Sexting should be a cause for alarm to teenage parents

survey for teenage sextingA study, based on a 2011 survey, harped on the dangers of teenagers who are prone to participating in exchanging sexually explicit messages or lewd images to their peers and are more prone to participating in the act more than those who don’t participate in those activities.

Pediatrics did a survey on Los Angeles teens and found out that one out of seven individuals with a cellphone has sent these types of messages or images.

According Eric Rice, a social network researcher from University of Southern California in Los Angeles, “What we really wanted to know is, is there a link between sexting and taking risks with your body? And the answer is a pretty resounding ‘yes’.”

In Houston on the other hand, a survey showed that one out of every four teens have sent a naked photo of themselves via text or email.

The Pediatrics study surveyed 1,839 high school students from Los Angeles.

According to Rice, the reason why there are higher teen sexting rates in Houston is due to their demographic differences.

According to The University of Texas medical Branch in Galveston psychologist Jeff Temple, “Sexting appears to be a reflection or an indication of actual sexual behavior.”

“What they’re doing in their offline lives is what they’re doing in their online lives,” he added.

Should sexting be a sign for concern for parents?

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Is Sexting prevalent among teens?

In a new study conducted by Donald Strassberg and his colleagues at the University of Utah, they found out that many teens are fond of sending sexually explicit photos and messages to their partners or peers.

Called as sexting, it is defined as sending sexually explicit SMS and semi-nude to nude photos to other individuals, using your mobile devices.

The study included freshmen through seniors in high school. The group surveyed about 606 students from a private school in the US. They asked about their experiences in sexting and their understanding of the consequences when doing the latter.

About 20 percent of those surveyed said that they have done so vie their mobile phones while about 40 percent said that they were able to receive an explicit photo in their mobile devices.

When asked about the consequences of the latter, 21 percent of those who participated in the survey said that there was no consequence. While others said that removal of phone privileges, school suspension, jail, pornography charges, community service, fine and sexual harassment charges could be faced by those who get caught sexting.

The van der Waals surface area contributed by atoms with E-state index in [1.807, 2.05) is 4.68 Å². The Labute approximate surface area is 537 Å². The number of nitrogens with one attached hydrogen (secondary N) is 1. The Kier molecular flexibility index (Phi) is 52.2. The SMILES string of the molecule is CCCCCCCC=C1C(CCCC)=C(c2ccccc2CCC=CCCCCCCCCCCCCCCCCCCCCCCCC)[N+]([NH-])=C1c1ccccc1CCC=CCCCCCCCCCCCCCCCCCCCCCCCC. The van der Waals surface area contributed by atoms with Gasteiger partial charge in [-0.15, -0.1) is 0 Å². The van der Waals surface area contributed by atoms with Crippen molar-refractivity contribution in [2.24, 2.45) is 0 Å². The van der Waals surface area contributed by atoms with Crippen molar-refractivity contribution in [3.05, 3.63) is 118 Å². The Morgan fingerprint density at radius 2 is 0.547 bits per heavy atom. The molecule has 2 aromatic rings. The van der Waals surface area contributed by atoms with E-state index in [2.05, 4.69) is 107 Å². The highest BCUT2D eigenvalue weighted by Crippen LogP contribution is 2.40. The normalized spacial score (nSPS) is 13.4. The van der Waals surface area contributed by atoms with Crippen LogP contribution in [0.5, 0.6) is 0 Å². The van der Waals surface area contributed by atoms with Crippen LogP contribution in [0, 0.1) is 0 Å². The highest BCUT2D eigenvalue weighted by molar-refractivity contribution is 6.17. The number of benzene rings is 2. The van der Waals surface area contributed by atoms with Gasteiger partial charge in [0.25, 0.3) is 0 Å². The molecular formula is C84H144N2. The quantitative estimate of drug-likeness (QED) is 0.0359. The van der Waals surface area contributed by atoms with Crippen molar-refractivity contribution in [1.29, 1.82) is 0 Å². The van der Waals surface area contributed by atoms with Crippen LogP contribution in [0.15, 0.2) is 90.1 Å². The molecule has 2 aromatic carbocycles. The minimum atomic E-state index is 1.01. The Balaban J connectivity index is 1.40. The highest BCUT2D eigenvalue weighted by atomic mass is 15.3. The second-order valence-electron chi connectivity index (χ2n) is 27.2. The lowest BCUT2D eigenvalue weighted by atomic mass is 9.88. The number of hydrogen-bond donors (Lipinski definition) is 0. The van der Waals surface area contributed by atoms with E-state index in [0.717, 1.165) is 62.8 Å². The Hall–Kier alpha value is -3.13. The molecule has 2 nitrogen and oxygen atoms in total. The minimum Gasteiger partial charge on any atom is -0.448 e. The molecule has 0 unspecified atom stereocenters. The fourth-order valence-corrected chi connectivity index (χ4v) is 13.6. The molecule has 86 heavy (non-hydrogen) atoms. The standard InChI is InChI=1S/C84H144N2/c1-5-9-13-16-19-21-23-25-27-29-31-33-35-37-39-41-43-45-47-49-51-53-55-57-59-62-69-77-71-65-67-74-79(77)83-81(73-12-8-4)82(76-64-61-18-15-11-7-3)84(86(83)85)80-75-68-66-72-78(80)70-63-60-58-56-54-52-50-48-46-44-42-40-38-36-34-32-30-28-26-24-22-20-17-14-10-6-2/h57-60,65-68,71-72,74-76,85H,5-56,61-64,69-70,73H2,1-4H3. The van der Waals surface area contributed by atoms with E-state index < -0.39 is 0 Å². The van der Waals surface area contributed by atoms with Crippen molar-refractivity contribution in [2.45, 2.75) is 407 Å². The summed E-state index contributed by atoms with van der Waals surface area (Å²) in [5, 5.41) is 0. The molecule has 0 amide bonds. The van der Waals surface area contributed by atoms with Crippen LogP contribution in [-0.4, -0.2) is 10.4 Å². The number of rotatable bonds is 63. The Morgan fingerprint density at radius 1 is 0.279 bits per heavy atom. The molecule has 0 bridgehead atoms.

Different states in the US have different laws regarding on sexting.

If you catch a teen sexting, what punishment does he/she have to warrant?

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Survey says sexting is more common than you think

In a recent survey conducted by the Pew Research Center, it was found out that sending explicit content (yes, nude or near-naked photos) through a text message, is participated by teenagers too.

According to the survey conducted among 800 teenagers from June 26 to September 24, 4 percent of teens aging from 12-17 years old who own cellphones have actually sent nude or semi-naked photos of themselves to someone else via text message. Fifteen percent of the same age group has received these materials from people they know.

The survey also shows that older teens are more likely to send and receive these sexually provocative images via sexting. Eight percent of 17-year-olds with cellphones have sent these kinds of images and 30% have received these images.

Who pays the cellphone bills is a factor too. According to this survey, those teens that pay for their own phone bills were more likely to participate in sexting. It showed that 17% of teens who foot their own bills send sexually suggestive images via text while only 3% of teens who do not pay, or pay only a fraction of the cost participate in sexting.

Lastly, the survey conducted by the Pew Research Center showed that there are three main scenarios for sexting. The first one occurs between two romantic partners, the second between two people who are not yet in a relationship but where at least one person hopes to be. The last and the ugly side of this is when the images exchanged between partners are being forwarded and shared to people outside the relationship.

This survey is part of the Pew Research Center’s Internet and American Life Project which tracks the effect of the Internet on American life.


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